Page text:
Tim Brinton

Ora tocca all’Europa imparare la lezione

PRINCETON – Le crisi offrono l’occasione per imparare qualcosa. Negli ultimi 200 anni, ad eccezione della Grande Depressione, le principali crisi finanziarie sono scoppiate in paesi poveri e instabili, che hanno poi avuto bisogno di importanti aggiustamenti strutturali. La crisi attuale è scaturita nei paesi industriali ricchi, non solo negli Stati Uniti a causa dei mutui subprime, ma anche in Europa, per la cattiva gestione delle banche e del debito pubblico. Allora quali lezioni può trarre l’Europa, e quale peso avranno tali lezioni per il resto del mondo?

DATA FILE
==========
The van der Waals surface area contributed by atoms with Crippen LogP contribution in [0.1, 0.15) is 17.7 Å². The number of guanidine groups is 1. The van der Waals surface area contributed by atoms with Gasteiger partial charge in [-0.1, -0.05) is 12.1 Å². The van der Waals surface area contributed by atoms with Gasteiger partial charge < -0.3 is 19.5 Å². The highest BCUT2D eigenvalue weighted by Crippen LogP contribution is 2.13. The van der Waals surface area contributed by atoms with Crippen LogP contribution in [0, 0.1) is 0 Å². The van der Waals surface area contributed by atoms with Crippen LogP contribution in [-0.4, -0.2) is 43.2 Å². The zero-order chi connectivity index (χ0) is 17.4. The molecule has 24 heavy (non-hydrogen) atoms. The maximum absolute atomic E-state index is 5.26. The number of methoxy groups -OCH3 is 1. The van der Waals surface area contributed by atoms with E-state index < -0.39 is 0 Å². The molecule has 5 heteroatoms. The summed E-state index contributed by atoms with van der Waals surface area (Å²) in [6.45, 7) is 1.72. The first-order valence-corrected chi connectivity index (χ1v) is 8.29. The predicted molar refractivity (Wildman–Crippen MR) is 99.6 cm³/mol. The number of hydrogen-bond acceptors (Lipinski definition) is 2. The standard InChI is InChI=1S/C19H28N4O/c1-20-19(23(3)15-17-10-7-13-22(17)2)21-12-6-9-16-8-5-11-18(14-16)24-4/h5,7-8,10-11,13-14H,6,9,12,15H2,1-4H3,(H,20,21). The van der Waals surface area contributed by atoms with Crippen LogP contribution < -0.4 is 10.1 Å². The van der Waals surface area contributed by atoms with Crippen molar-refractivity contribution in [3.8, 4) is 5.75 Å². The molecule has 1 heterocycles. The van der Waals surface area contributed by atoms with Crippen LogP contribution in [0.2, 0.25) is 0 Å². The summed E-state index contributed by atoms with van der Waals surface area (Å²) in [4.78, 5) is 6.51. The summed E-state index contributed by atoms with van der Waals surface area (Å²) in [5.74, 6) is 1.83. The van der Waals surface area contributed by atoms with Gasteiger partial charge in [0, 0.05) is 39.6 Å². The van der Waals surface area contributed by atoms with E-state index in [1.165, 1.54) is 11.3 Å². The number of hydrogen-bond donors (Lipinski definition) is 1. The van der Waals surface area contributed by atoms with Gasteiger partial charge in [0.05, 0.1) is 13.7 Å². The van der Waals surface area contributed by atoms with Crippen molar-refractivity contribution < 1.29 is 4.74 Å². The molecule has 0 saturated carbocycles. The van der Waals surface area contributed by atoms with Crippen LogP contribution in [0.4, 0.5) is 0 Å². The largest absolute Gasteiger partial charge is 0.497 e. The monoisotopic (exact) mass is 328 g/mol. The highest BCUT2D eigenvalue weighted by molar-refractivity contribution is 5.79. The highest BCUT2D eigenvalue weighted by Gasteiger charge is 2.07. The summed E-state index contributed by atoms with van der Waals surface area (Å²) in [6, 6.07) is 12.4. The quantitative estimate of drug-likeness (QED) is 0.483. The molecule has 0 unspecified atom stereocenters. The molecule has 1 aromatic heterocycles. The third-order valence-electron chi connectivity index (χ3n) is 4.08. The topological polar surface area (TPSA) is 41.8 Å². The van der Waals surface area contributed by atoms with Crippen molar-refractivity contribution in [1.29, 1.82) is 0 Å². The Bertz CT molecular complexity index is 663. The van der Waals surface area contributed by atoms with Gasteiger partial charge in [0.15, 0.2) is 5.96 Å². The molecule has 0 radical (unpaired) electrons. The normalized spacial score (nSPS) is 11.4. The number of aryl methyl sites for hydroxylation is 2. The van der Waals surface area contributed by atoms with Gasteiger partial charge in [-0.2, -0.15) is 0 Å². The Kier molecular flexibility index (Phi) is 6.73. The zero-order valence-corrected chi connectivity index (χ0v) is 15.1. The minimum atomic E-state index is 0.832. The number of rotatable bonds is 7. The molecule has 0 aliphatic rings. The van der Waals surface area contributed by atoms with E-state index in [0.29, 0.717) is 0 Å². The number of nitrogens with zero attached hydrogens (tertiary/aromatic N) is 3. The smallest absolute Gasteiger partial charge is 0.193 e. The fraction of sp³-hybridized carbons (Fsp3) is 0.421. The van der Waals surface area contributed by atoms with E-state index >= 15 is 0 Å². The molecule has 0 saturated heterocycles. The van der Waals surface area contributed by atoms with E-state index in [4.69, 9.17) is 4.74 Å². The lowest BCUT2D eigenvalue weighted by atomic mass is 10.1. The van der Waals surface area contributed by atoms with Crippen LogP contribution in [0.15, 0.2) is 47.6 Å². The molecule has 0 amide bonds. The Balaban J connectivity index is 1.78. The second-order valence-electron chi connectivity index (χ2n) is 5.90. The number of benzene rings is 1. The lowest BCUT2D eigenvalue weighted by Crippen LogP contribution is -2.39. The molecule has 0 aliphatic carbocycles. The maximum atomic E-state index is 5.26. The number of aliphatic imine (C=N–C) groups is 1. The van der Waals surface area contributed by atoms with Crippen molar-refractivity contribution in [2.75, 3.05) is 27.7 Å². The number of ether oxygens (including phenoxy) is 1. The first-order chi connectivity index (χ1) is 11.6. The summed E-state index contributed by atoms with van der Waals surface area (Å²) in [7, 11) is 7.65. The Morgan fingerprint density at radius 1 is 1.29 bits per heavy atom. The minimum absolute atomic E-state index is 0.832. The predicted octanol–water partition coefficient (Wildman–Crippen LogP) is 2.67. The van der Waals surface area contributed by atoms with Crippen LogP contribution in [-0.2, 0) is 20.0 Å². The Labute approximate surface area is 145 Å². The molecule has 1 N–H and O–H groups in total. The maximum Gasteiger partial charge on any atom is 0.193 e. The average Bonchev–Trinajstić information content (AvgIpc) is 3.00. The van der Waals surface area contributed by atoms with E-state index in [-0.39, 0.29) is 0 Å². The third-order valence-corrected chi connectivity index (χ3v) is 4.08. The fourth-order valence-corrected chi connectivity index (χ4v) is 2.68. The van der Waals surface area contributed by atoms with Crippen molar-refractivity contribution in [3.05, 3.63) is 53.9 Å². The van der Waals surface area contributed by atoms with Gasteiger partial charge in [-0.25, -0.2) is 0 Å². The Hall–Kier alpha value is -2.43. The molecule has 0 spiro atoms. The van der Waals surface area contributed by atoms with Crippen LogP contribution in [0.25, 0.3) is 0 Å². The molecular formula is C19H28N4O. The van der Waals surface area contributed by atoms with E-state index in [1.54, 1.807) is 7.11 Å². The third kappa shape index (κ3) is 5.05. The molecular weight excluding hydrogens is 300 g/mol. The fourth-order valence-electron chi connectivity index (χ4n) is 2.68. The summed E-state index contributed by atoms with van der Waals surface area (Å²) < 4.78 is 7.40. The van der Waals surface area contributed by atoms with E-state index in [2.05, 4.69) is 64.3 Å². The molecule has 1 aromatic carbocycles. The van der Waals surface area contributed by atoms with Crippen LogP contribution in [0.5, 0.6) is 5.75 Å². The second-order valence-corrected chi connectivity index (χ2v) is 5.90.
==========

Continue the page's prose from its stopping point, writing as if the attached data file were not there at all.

Gli attuali problemi dell’Europa offrono notevoli parallelismi con i problemi scoppiati in passato nella periferia dell’economia mondiale. Nelle ondate consecutive di crisi – in America Latina negli anni 80 e nell’Asia orientale dopo il 1997 – i paesi hanno acquisito un migliore metodo di politica economica e hanno sviluppato una struttura più sostenibile per la gestione del debito pubblico. Oggi tocca all’Europa.

La crisi europea sta tornando al punto di partenza. Iniziata come crisi finanziaria, si è trasformata ora in una classica crisi di debito pubblico dopo l’intervento dei governi volto a garantire i debiti bancari. A sua volta, tale crisi ha creato una nuova ondata di timori verso le banche, che sono sovraesposte al debito governativo, presumibilmente sicuro. Il debito sovrano non sembra più stabile.

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